A new study from the University of Georgia shows that if test developers include graphics with math items that are relevant to the question asked, they can partly close the performance gap on those test items between English-proficient students and English-language learners.
The study had a sample of 3,000 students, including about 400 ELLs, from a large suburban school district in the South. My colleague Sarah Sparks, who heard a presentation of the research findings at the American Educational Research Association conference, in New Orleans, reports that English-proficient students outperformed ELLs on questions without a relevant graphic by 7.9 percent. But when ELLs had a useful graphic, that gap closed to 2.8 percent, and ELLs outperformed English-proficient students on 28 graphic questions.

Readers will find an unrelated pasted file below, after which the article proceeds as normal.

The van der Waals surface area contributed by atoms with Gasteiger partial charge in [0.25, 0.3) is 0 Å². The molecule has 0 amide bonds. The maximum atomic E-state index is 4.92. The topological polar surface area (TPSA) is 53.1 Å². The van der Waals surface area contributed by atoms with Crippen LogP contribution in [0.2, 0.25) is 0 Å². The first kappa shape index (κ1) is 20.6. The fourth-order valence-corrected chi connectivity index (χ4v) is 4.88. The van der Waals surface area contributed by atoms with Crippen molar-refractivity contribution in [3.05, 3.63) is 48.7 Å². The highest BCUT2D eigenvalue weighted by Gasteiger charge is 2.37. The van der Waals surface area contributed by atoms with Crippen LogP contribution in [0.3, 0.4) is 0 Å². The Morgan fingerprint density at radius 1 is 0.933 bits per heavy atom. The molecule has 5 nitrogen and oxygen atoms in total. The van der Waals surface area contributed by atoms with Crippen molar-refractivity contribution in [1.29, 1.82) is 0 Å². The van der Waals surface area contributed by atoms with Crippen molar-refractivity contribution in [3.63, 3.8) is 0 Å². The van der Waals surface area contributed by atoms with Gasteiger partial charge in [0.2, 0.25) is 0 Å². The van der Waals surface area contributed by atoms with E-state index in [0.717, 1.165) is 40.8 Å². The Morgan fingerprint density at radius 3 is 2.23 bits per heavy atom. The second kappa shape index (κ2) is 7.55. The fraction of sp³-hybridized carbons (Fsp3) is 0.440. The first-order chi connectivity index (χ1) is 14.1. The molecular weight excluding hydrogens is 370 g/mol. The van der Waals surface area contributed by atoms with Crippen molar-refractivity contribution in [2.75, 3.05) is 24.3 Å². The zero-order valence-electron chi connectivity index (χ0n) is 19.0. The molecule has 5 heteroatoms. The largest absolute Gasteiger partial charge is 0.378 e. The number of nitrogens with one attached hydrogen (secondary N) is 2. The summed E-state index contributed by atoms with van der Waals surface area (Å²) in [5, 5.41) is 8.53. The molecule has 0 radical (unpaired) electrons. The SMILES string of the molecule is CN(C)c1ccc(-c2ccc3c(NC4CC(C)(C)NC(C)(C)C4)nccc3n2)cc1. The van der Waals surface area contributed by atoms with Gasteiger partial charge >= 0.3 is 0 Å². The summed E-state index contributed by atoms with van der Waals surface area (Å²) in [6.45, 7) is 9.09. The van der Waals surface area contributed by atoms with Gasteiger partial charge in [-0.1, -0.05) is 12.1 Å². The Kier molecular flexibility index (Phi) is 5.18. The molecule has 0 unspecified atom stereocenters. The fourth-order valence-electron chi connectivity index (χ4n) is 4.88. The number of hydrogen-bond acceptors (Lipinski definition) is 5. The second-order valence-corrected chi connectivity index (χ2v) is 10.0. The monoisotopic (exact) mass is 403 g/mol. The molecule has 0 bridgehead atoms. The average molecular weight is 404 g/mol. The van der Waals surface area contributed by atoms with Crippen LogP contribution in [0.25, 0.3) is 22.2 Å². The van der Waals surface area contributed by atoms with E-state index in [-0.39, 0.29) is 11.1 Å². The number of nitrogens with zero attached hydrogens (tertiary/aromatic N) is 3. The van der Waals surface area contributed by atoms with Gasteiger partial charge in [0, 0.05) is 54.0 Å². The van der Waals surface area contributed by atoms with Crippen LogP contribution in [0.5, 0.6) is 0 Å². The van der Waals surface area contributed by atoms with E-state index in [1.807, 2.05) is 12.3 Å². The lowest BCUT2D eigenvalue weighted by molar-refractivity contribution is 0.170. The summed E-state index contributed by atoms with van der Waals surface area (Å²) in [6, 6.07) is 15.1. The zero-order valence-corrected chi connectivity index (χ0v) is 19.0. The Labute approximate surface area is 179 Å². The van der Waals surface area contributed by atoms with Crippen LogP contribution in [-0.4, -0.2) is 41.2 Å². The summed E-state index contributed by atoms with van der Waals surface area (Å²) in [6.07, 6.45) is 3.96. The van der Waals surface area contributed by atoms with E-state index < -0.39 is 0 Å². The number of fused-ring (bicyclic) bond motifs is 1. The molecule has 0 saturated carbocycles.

I’ve reported already on this blog how Rebecca Kopriva, a senior scientist at the Wisconsin Center for Education Research, has been developing math and science test items that are heavy on graphics rather than text. She’s created them as part of a project called Obtaining Necessary Parity through Academic Rigor, or ONPAR, which has a web site where you can see a sample of some of the items.
The University of Georgia study suggests her work is on the right track.
A version of this news article first appeared in the Learning the Language blog.